IF life throws ‘stones and tomatoes’ at him, he would collect it and make a comedy about ‘Stones and Tomatoes’. That’s Sandeep Mohan for you, an indie filmmaker and the man behind The Great Indian Travelling Cinema initiative. As part of this initiative, his latest film Shreelancer was in Chandigarh recently. Shreelancer narrates the story of a freelancer named Shree,in his mid 20s, as he tries to grapple with nagging self-doubts about pursuing an “artistic” life.
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“Unlike my earlier films — Love Wrinkle Free & Hola Venky, which were termed”comedies”, Shreelancer might be slotted as drama. Also in my previous films, the protagonists were in their mid 30s…in Shreelancer, for the first time, I am delving into the mind of a mid-20s freelancer. It is a contemporary story told in an engaging manner,” says Mohan, who has developed his own kind of cinema – guerilla style, candid, witty, full of observations and reflections on life and people. Cinema for him is a constant process for exploration, and he “hopes he doesn’t discover fully what cinema is, because then the charm goes out. I want the mystery and magic to remain forever.”
With the final mix of Shreelancer over just 10 days back, this is the first screening of the film in Chandigarh. Mohan is also travelling with it to alternative spaces across the country as part of his The Great Indian Travelling Cinema experiment. “One of the reasons for screening here was that a few of the cast members are from Chandigarh — Chandan Singh Gill, Karanveer Khullar, Vivek Sharma, Krishan Rathee, Nikhar Daniel…I also shot a part of the film here. There is something charming and big-hearted about this city,” says Mohan.
Born in Jabalpur, he moved to Mumbai at the age of 21. Being an ‘independent spirit who prefers to learn by making mistakes rather than be taught by an authoritative figure’, independent cinema seemed to be the right choice for Mohan. For someone who consciously stays away from film festival circuit and is allergic to the censor board, he conceptualised The Great Indian Travelling Cinema. A one man experiment, Mohan travels to various cities and screens his film. The idea is to see the film with an audience and learn something, while watching and interacting with them. “Since my films fall between mainstream and film festival films, I have to see for myself that there is an audience for my films and travelling cinema screenings help. I soak in the energy, feel motivated, and then go back and write another film exactly the way I want to, reassured that there is an audience.” However, he would love to go through the festival route for his films. “Ideally one would want a right mix of a limited theatrical release, film fest rounds, travelling cinema screenings and a good online release on bigger platforms. To sell the film in India and for satellite rights etc, you need a censor. So, I might have to take one for Shreelancer. It was for my last film Hola Venky that I refused to take a censor and went around travelling and screening it in 92 cities,” he says.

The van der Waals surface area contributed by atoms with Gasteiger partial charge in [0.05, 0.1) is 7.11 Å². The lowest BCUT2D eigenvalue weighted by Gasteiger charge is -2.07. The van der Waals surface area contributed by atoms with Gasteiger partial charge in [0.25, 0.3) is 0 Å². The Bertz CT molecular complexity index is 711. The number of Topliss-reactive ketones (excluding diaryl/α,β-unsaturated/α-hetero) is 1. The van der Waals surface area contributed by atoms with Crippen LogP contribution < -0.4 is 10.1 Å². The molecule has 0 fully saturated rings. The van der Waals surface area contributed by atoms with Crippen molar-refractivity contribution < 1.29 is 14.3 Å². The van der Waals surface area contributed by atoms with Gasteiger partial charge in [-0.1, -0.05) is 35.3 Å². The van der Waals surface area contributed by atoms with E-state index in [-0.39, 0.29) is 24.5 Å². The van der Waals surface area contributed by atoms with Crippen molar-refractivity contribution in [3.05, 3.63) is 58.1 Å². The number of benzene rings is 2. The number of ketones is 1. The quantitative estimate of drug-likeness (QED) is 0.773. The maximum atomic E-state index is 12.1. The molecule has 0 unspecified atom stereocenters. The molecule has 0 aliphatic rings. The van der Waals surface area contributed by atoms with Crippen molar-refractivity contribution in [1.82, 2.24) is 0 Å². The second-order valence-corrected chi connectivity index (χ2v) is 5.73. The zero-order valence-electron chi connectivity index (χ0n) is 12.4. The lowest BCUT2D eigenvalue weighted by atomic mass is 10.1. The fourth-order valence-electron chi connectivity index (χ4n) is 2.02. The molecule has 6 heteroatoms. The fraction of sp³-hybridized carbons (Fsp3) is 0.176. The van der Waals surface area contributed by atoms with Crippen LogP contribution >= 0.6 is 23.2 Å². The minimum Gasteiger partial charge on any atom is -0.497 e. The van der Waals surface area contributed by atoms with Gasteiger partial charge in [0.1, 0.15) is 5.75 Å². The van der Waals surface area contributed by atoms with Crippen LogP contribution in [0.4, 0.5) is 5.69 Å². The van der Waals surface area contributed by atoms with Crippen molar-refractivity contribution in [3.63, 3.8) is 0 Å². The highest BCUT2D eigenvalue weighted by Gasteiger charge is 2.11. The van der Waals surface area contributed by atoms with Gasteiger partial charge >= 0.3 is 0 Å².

It’s a space where survival is tough, and Mohan feels one has to be very strong internally and think long term. “Indie filmmaking won’t make you rich but happier especially if you have creative control and if you go about it a little smartly, then you can even survive well. Money will follow for there are better things to run after in life,” he adds. He agrees that with Netflix and Amazons coming in, viewing habits will change…it is good time for filmmakers who budget their films correct and tell a good story. As for demonetisation, “I downloaded the Paytm app and ask people to pay through it after My Great Indian Travelling Cinema screenings.”
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